to a special report released by the European Court of Auditors (ECA) in June
2019, patients in the EU have difficulty taking advantage of the measures
provided for in the EU Directive on
cross-border healthcare. Only a small percentage
of patients are aware of their right to receive healthcare abroad. The auditors
also identified problems and delays in the electronic exchange of patient data
between Member States. In addition, measures to facilitate access to healthcare
for rare disease patients need to be improved.
What was it about?
2011 Directive aims to ensure safe, high-quality cross-border healthcare in the
EU and the right to reimbursement of costs abroad under the same conditions as
at home. Patients in the EU who receive healthcare in another Member State,
such as planned hospital treatment or the purchase of medicines, are entitled
to relevant information on treatment standards, reimbursement rules and the
best legal pathway to use.
audit examined whether the European Commission had monitored the implementation
of the EU Directive on cross-border healthcare and assisted Member States in
informing patients of their rights. The report also looked at the results of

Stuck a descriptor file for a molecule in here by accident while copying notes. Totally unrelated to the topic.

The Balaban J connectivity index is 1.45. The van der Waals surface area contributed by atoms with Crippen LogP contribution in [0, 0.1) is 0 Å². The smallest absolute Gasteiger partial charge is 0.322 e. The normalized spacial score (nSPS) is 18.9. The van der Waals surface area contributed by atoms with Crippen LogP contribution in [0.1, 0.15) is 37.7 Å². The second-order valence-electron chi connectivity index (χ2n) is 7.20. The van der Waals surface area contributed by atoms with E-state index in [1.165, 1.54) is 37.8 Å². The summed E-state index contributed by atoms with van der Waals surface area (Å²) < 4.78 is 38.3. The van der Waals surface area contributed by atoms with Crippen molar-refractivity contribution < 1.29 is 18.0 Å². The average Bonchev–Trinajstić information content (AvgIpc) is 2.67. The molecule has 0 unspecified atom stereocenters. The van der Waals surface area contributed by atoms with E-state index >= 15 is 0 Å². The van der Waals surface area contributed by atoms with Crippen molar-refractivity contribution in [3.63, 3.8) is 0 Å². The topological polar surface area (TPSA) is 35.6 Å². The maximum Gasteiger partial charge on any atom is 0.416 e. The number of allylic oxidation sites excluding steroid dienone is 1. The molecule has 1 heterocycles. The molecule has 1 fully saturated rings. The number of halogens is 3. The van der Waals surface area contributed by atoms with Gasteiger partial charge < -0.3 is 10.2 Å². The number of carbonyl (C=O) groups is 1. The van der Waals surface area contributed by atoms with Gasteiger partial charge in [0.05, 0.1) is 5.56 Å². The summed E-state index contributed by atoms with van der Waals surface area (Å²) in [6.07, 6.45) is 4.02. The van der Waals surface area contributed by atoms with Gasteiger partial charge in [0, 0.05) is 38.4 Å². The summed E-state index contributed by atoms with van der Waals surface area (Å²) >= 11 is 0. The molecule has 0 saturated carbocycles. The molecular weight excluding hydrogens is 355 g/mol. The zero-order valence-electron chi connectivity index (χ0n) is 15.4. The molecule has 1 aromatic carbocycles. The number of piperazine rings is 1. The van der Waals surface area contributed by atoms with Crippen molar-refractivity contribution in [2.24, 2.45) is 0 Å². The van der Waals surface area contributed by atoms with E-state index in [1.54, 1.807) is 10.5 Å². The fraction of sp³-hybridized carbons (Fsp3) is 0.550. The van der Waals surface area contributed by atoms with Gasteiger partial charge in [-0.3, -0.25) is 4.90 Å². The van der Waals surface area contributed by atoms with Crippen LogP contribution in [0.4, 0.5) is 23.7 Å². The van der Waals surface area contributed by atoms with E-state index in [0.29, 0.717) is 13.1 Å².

the cross-border exchange of health data and the key EU actions initiated for
ECA noted that the Commission had closely monitored the transposition of the
Directive into national law and its transposition by the Member States. Support for Member States in improving
information on patients’ rights to cross-border healthcare was also satisfactory,
but there was also some room for improvement.
example, the Commission underestimated the difficulties in setting up an
EU-wide eHealth infrastructure. At the time of the audit (November 2018),
Member States were only just about to implement the electronic exchange of
patient data; therefore, it was not possible to determine any benefits for
cross-border patients. In addition, the Commission has not adequately assessed
the potential use or cost-effectiveness of the exchange of cross-border health
the European Reference Networks for rare diseases, an ambitious innovation
widely supported by doctors, healthcare providers and patients, face major
challenges to ensure that they are financially sustainable and able to operate
effectively in national health systems.
What still needs to be done?
auditors recommend the Commission to do the following:
- improve support for National
Contact Points with providing information on patients’ rights to cross-border
- improve support for the
implementation of the cross-border exchange of health data;
- improve support and management
of the European Reference Networks to facilitate access to healthcare for rare
special report is available here.